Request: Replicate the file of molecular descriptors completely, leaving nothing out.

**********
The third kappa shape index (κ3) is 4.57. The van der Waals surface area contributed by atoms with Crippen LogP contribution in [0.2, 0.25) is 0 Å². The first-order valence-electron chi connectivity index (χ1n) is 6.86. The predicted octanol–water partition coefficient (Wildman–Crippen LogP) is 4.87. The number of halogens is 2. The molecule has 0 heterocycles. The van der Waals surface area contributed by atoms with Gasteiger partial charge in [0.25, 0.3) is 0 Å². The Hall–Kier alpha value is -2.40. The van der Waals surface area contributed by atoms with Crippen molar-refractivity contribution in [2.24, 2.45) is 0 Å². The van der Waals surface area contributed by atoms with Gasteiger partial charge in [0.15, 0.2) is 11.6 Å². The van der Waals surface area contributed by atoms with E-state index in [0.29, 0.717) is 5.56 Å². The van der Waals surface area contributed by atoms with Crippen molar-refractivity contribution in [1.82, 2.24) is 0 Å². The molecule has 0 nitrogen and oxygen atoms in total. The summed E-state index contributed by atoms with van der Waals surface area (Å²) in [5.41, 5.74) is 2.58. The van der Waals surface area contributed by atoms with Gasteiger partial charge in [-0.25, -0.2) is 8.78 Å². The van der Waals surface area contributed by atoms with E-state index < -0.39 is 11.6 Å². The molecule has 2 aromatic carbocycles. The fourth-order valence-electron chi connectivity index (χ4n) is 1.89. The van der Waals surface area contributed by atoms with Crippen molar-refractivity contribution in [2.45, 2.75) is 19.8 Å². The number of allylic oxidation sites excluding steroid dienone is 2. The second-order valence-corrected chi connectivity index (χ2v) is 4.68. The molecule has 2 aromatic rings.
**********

The third kappa shape index (κ3) is 4.57. The van der Waals surface area contributed by atoms with Crippen LogP contribution in [0.2, 0.25) is 0 Å². The first-order valence-electron chi connectivity index (χ1n) is 6.86. The predicted octanol–water partition coefficient (Wildman–Crippen LogP) is 4.87. The number of halogens is 2. The molecule has 0 heterocycles. The van der Waals surface area contributed by atoms with Gasteiger partial charge in [0.25, 0.3) is 0 Å². The Hall–Kier alpha value is -2.40. The van der Waals surface area contributed by atoms with Crippen molar-refractivity contribution in [2.24, 2.45) is 0 Å². The van der Waals surface area contributed by atoms with Gasteiger partial charge in [0.15, 0.2) is 11.6 Å². The van der Waals surface area contributed by atoms with E-state index in [0.29, 0.717) is 5.56 Å². The van der Waals surface area contributed by atoms with Crippen molar-refractivity contribution in [1.82, 2.24) is 0 Å². The molecule has 0 nitrogen and oxygen atoms in total. The summed E-state index contributed by atoms with van der Waals surface area (Å²) in [5.41, 5.74) is 2.58. The van der Waals surface area contributed by atoms with Gasteiger partial charge in [-0.25, -0.2) is 8.78 Å². The van der Waals surface area contributed by atoms with E-state index < -0.39 is 11.6 Å². The molecule has 2 aromatic carbocycles. The fourth-order valence-electron chi connectivity index (χ4n) is 1.89. The van der Waals surface area contributed by atoms with Crippen molar-refractivity contribution in [2.45, 2.75) is 19.8 Å². The number of allylic oxidation sites excluding steroid dienone is 2. The second-order valence-corrected chi connectivity index (χ2v) is 4.68. The molecule has 2 aromatic rings.